Pleasure and freedom from pain, are the only things desirable as ends.

  • desirable

There is a limit to the legitimate interference of collective opinion with individual independence: and to find that limit, and maintain it against encroachment, is as indispensable to a good condition of human affairs, as protection against political despotism.




All action is for the sake of some end; and rules of action, it seems natural to suppose, must take their whole character and color from the end to which they are subservient.


What a country wants to make it richer is never consumption, but production. Where there is the latter, we may be sure that there is no want of the former. To produce, implies that the producer de_sires to consume; why else should he give himself useless labor? He may not wish to consume what he himself produces, but his motive for producing and selling is the desire to buy. Therefore, if the producers generally produce and sell more and more, they certainly also buy more and more.


The only purpose for which power can be rightfully exercised over any member of a civilized community, against his will, is to prevent harm to others. His own good, either physical or moral, is not sufficient warrant.

  • power

Men might as well be imprisoned, as excluded from the means of earning their bread.


The only part of the conduct of any one, for which he is amenable to society, is that which concerns others. In the part which merely concerns himself, his independence is, of right, absolute. Over himself, over his own body and mind, the individual is sovereign.


Foresight of phenomenon and power over them depend on knowledge of their sequences, and not upon any notion we may have formed respecting their origin or inmost nature.


But the peculiar evil of silencing the expression of an opinion is, that it is robbing the human race; posterity as well as the existing generation; those who dissent from the opinion, still more than those who hold it. If the opinion is right, they are deprived of the opportunity of exchanging error for truth: if wrong, they lose, what is almost as great a benefit, the clearer perception and livelier impression of truth, produced by its collision with error.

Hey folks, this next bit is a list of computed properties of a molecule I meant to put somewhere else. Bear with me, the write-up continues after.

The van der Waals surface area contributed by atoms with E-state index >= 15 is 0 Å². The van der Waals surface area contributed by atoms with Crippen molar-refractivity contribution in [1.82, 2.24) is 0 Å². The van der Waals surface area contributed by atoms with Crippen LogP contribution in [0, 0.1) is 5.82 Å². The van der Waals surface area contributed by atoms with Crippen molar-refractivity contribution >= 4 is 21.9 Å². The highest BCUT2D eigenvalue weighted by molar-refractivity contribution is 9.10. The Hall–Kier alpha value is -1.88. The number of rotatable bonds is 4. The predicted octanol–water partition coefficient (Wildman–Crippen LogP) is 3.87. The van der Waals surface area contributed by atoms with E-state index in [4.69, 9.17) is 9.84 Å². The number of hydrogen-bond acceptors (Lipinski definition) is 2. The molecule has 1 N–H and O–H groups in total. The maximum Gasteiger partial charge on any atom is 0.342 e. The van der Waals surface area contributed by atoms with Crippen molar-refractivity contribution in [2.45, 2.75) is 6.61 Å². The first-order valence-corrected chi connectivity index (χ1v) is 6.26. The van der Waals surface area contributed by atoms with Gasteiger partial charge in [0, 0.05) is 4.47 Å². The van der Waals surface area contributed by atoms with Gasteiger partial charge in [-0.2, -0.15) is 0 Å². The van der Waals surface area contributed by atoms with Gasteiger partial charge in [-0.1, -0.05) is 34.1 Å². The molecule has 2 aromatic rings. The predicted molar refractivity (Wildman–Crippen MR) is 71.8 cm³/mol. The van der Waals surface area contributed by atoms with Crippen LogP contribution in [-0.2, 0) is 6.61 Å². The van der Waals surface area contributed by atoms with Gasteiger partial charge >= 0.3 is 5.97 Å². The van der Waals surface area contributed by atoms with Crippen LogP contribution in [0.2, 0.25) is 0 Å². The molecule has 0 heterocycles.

The idea that truth always triumphs over persecution is one of those pleasant falsehoods, which most experience refutes. History is teeming with instances of truth put down by persecution. If not put down forever, it may be set back for centuries.

  • truth

A man who has nothing for which he is willing to fight, nothing which is more important than his own personal safety, is a miserable creature and has no chance of being free unless made and kept so by the exertions of better men than himself.


Whatever crushes individuality is despotism, by whatever name it may be called and whether it professes to be enforcing the will of God or the injunctions of men.

  • called

We can never be sure that the opinion we are endeavoring to stifle is a false opinion; and even if we were sure, stifling it would be an evil still.


The duty of man is the same in respect to his own nature as in respect to the nature of all other things, namely not to follow it but to amend it.


War is an ugly thing, but not the ugliest of things; the decayed and degraded state of moral and patriotic feeling which thinks nothing worth a war, is worse. A man who has nothing which he cares more about than he does about his personal safety is a miserable creature who has no chance at being free, unless made and kept so by the exertions of better men than himself.


On completely popular government: Its superiority in reference to present well-being rests upon two principles, of as universal truth and applicability as any general propositions which can be laid down respecting human affairs. The first is, that the rights and interests of every or any person are only secure from being disregarded, when the person interested is himself able, and habitually disposed, to stand up for them. The second is, that the general prosperity attains a greater height, and is more widely diffused, in proportion to the amount and variety of the personal energies enlisted in promoting it.